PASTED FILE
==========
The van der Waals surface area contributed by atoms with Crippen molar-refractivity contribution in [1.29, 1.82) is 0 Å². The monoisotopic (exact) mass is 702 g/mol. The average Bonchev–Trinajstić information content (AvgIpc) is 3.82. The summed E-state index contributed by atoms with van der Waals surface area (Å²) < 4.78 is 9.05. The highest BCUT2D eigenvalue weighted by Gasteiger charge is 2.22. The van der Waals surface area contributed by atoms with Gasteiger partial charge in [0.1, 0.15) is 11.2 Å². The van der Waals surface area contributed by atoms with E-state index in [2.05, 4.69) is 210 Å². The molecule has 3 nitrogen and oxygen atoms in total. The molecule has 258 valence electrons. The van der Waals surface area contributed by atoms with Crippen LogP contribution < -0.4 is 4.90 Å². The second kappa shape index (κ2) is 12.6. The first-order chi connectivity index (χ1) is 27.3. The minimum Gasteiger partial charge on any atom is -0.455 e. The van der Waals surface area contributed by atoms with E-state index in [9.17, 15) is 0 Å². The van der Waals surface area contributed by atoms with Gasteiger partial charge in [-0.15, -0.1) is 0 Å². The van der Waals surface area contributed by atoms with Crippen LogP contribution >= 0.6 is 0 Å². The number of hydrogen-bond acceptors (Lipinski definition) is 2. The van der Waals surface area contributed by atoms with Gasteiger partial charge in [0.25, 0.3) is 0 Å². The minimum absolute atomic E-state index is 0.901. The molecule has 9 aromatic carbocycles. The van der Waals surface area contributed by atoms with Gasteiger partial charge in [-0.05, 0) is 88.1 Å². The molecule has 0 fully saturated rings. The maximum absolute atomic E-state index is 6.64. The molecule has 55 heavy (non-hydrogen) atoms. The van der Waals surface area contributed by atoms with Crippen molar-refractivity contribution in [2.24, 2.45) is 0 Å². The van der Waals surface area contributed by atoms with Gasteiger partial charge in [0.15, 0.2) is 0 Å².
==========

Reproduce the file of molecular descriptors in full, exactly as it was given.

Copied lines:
The van der Waals surface area contributed by atoms with Crippen molar-refractivity contribution in [1.29, 1.82) is 0 Å². The monoisotopic (exact) mass is 702 g/mol. The average Bonchev–Trinajstić information content (AvgIpc) is 3.82. The summed E-state index contributed by atoms with van der Waals surface area (Å²) < 4.78 is 9.05. The highest BCUT2D eigenvalue weighted by Gasteiger charge is 2.22. The van der Waals surface area contributed by atoms with Gasteiger partial charge in [0.1, 0.15) is 11.2 Å². The van der Waals surface area contributed by atoms with E-state index in [2.05, 4.69) is 210 Å². The molecule has 3 nitrogen and oxygen atoms in total. The molecule has 258 valence electrons. The van der Waals surface area contributed by atoms with Crippen LogP contribution < -0.4 is 4.90 Å². The second kappa shape index (κ2) is 12.6. The first-order chi connectivity index (χ1) is 27.3. The minimum Gasteiger partial charge on any atom is -0.455 e. The van der Waals surface area contributed by atoms with E-state index in [9.17, 15) is 0 Å². The van der Waals surface area contributed by atoms with Gasteiger partial charge in [-0.15, -0.1) is 0 Å². The van der Waals surface area contributed by atoms with Crippen LogP contribution >= 0.6 is 0 Å². The number of hydrogen-bond acceptors (Lipinski definition) is 2. The van der Waals surface area contributed by atoms with Gasteiger partial charge in [0.25, 0.3) is 0 Å². The minimum absolute atomic E-state index is 0.901. The molecule has 9 aromatic carbocycles. The van der Waals surface area contributed by atoms with Gasteiger partial charge in [-0.05, 0) is 88.1 Å². The molecule has 0 fully saturated rings. The maximum absolute atomic E-state index is 6.64. The molecule has 55 heavy (non-hydrogen) atoms. The van der Waals surface area contributed by atoms with Crippen molar-refractivity contribution in [2.24, 2.45) is 0 Å². The van der Waals surface area contributed by atoms with Gasteiger partial charge in [0.15, 0.2) is 0 Å².